U. S. Supreme Court Fails to Identify Gay Marriage Case to Be Considered

There had been an expectation that the U.S. Supreme Court would identify today which, if any, of the gay marriage/DOMA appeals that have landed on its doorstep.  The expectation turned into additional waiting as the Court remained silent on these cases and those following the case will be waiting with baited breath to see if the Court will show its hand on Monday.   In some ways I can understand the Court's hesitation: no matter what it does, factions within America will be unhappy.  The Christofascists will rant against judicial tyranny if the Court upholds gay marriage and/or strikes down DOMA.  On a longer term, however, if the Court does not uphold a constitutional right to same sex marriage, they risk being viewed by history as being akin to the Justices who ruled against blacks in the infamous ruling in  Dred Scott v. Sandford, 60 U.S. 393 (1857), also known as the Dred Scott Decision.   For those who do not recall their American history, in the Dred Scott Decision, the Court held that the federal government had no power to regulate slavery in the territories, and that people of African descent (both slave and free) were not protected by the United States Constitution and were not U.S. citizens.   In short, with the younger generations being supportive of gay marriage  by significant majorities, it is virtually guaranteed that over time any Justice ruling against marriage equality will be viewed by history as a bigoted monster.  One has to wonder whether this is the type of legacy far right blow hards like Antonin Scalia to be how they are remembered by posterity.  A piece in SCOTUS Blog looks at this dilemma facing the justices.  Here are highlights:

These are the most significant cases these nine Justices have ever considered, and probably that they will ever decide.

I have never before seen cases that I believed would be discussed two hundred years from now. Bush v. Gore and Obamacare were relative pipsqueaks. The government’s assertion of the power to prohibit a loving couple to marry, or to refuse to recognize such a marriage, is profound. So is the opposite claim that five Justices can read the federal Constitution to strip the people of the power to enact the laws governing such a foundational social institution.

The cases present a profound test of the Justices’ judgment. The plaintiffs’ claims are rooted in the fact that these laws rest on an irrational and invidious hatred, enshrined in law. On the other hand, that describes some moral judgments. The Constitution does not forbid every inequality, and the people must correct some injustices (even some grave ones) themselves, legislatively.

The striking feature of these cases – not present in any others I have ever seen – is that that they would have been decided by the Justices’ predecessors one way and would be decided by the Justices’ successors another way.

The painful but sometimes unspoken truth is that seminal Supreme Court rulings sometimes reflect the era in which they were decided. In 2012, it is ridiculous to believe that the government could ban inter-racial marriage. But that was the law in much of the country for most of its history. In fact, it was a serious argument, and there were a number of similar laws on the books, when the Court declared them unconstitutional in 1967 in Loving v. Virginia. Society moved over the course of our history, and so did the Court’s understanding of the Constitution.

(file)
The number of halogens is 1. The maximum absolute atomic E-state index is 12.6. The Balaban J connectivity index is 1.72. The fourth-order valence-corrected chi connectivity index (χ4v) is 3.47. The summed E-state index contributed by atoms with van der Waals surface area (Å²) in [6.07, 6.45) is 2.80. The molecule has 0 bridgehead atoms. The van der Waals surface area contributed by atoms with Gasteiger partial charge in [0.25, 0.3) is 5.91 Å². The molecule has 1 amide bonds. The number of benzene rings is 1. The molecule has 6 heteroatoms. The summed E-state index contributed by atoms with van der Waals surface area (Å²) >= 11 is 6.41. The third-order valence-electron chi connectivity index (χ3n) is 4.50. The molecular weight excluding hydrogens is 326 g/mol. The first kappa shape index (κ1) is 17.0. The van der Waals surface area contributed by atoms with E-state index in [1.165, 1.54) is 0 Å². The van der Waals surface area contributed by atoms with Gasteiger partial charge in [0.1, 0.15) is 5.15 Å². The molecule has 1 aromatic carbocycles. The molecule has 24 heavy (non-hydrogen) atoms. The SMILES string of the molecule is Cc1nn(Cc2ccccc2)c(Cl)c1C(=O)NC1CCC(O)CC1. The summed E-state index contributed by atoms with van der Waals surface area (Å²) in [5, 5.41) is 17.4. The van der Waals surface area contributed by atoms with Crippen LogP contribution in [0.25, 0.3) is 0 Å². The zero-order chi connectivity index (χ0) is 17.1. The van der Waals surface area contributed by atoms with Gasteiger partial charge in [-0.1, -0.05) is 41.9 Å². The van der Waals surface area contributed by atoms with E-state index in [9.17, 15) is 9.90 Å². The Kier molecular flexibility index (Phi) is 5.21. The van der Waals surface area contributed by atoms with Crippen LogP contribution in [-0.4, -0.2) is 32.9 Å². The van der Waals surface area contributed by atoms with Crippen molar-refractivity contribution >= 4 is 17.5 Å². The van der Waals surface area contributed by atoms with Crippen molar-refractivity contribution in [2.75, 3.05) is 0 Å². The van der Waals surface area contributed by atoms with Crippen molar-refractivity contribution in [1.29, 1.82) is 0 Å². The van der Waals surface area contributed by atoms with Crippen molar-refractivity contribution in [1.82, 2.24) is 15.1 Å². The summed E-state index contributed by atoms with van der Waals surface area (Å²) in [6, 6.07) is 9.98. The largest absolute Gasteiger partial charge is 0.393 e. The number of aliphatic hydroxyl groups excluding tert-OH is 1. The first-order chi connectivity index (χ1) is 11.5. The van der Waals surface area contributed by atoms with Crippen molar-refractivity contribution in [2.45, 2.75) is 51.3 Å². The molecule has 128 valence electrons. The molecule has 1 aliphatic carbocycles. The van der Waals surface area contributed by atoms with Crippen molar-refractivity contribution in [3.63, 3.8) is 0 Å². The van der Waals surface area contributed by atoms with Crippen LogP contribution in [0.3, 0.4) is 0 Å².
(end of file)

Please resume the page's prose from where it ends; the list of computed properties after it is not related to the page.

[T]he arc of history tilts towards equality and justice, and our society is rapidly but unevenly coming to the judgment that same-sex marriage is just and right. The claims presented by this case would just as inevitably prevail (probably by a wide margin) in the Supreme Court twenty years from now. By then, it will be broadly (if not uniformly) accepted that discrimination against homosexuals related to marriage is invidious and irrational. Our attitudes are shifting that fast.

Given the inevitability of same-sex marriage, if the Court rules against those claiming a right to have such unions recognized, it will later be judged to be “on the wrong side of history.”.

But the verdict of history cannot decide the legal questions presented by these cases. The cases arrive today, in this moment, before our cultural transition has completed. In a sense, it is a shame that there is such pressure to hear the cases now; the judgment for the rest of the nation’s history would certainly favor these claims. But if they do decide to grant review, the Justices cannot merely choose to embrace the past or the future. They will have to make a judgment now.

One option that the Court could decide to pursue is to hear none of the cases.  This would by default restore same sex marriage to California via the 9th Circuit's ruling and and leave the 1st and 2nd Circuit rulings against DOMA standing, although this latter option would leave potential chaos on a number of issues impacted by DOMA.   I'm sure that perhaps four of the Justices may not care if they are viewed as horrible individuals by history.  The question becomes whether five Justices do want to be viewed as having been on the right side of history.   

Friday Morning Male Beauty

Hate Group FRC: Uganda Is Exemplary and "Prospered by God"